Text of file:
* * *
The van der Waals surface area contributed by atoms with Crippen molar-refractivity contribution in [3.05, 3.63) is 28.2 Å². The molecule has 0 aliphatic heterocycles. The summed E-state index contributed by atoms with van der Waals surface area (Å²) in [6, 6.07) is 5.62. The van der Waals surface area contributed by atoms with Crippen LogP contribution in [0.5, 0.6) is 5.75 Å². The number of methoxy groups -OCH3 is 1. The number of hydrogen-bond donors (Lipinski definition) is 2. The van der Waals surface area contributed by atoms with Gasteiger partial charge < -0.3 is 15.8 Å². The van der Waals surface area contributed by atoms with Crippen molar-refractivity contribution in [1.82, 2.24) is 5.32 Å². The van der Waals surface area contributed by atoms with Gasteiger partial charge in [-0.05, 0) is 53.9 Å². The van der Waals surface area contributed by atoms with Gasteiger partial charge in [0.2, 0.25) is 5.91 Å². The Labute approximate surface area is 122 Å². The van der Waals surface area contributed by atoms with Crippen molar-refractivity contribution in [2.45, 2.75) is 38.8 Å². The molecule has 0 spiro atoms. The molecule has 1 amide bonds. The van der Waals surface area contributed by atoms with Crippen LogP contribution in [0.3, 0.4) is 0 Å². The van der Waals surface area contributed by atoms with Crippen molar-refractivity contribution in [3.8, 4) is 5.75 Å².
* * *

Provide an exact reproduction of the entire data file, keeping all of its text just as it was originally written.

The van der Waals surface area contributed by atoms with Crippen molar-refractivity contribution in [3.05, 3.63) is 28.2 Å². The molecule has 0 aliphatic heterocycles. The summed E-state index contributed by atoms with van der Waals surface area (Å²) in [6, 6.07) is 5.62. The van der Waals surface area contributed by atoms with Crippen LogP contribution in [0.5, 0.6) is 5.75 Å². The number of methoxy groups -OCH3 is 1. The number of hydrogen-bond donors (Lipinski definition) is 2. The van der Waals surface area contributed by atoms with Gasteiger partial charge < -0.3 is 15.8 Å². The van der Waals surface area contributed by atoms with Crippen molar-refractivity contribution in [1.82, 2.24) is 5.32 Å². The van der Waals surface area contributed by atoms with Gasteiger partial charge in [-0.05, 0) is 53.9 Å². The van der Waals surface area contributed by atoms with Gasteiger partial charge in [0.2, 0.25) is 5.91 Å². The Labute approximate surface area is 122 Å². The van der Waals surface area contributed by atoms with Crippen molar-refractivity contribution in [2.45, 2.75) is 38.8 Å². The molecule has 0 spiro atoms. The molecule has 1 amide bonds. The van der Waals surface area contributed by atoms with Crippen LogP contribution in [0.3, 0.4) is 0 Å². The van der Waals surface area contributed by atoms with Crippen molar-refractivity contribution in [3.8, 4) is 5.75 Å².